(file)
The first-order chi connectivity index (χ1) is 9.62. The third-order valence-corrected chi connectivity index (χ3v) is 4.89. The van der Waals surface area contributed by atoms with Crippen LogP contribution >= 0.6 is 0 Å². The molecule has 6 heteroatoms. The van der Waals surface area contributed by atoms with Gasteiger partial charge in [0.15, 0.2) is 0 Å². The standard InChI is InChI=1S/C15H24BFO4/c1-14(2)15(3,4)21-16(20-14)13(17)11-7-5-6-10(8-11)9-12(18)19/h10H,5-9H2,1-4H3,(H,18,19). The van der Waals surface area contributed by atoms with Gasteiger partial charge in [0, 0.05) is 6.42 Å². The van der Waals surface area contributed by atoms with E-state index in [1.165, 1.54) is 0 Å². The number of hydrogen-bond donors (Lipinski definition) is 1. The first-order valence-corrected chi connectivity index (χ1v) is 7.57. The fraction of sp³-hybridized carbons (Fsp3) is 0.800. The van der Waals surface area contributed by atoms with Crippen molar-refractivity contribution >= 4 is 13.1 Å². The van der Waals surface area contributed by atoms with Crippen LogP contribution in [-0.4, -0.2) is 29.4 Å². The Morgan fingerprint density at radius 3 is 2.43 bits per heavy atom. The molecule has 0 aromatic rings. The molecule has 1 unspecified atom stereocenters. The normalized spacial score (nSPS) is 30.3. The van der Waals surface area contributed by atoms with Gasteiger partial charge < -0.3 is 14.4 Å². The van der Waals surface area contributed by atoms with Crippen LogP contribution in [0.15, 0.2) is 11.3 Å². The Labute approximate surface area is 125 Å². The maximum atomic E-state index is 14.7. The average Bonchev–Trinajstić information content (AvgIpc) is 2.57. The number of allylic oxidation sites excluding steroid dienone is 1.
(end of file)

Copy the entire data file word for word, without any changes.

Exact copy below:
The first-order chi connectivity index (χ1) is 9.62. The third-order valence-corrected chi connectivity index (χ3v) is 4.89. The van der Waals surface area contributed by atoms with Crippen LogP contribution >= 0.6 is 0 Å². The molecule has 6 heteroatoms. The van der Waals surface area contributed by atoms with Gasteiger partial charge in [0.15, 0.2) is 0 Å². The standard InChI is InChI=1S/C15H24BFO4/c1-14(2)15(3,4)21-16(20-14)13(17)11-7-5-6-10(8-11)9-12(18)19/h10H,5-9H2,1-4H3,(H,18,19). The van der Waals surface area contributed by atoms with Gasteiger partial charge in [0, 0.05) is 6.42 Å². The van der Waals surface area contributed by atoms with E-state index in [1.165, 1.54) is 0 Å². The number of hydrogen-bond donors (Lipinski definition) is 1. The first-order valence-corrected chi connectivity index (χ1v) is 7.57. The fraction of sp³-hybridized carbons (Fsp3) is 0.800. The van der Waals surface area contributed by atoms with Crippen molar-refractivity contribution >= 4 is 13.1 Å². The van der Waals surface area contributed by atoms with Crippen LogP contribution in [-0.4, -0.2) is 29.4 Å². The Morgan fingerprint density at radius 3 is 2.43 bits per heavy atom. The molecule has 0 aromatic rings. The molecule has 1 unspecified atom stereocenters. The normalized spacial score (nSPS) is 30.3. The van der Waals surface area contributed by atoms with Gasteiger partial charge < -0.3 is 14.4 Å². The van der Waals surface area contributed by atoms with Crippen LogP contribution in [0.15, 0.2) is 11.3 Å². The Labute approximate surface area is 125 Å². The maximum atomic E-state index is 14.7. The average Bonchev–Trinajstić information content (AvgIpc) is 2.57. The number of allylic oxidation sites excluding steroid dienone is 1.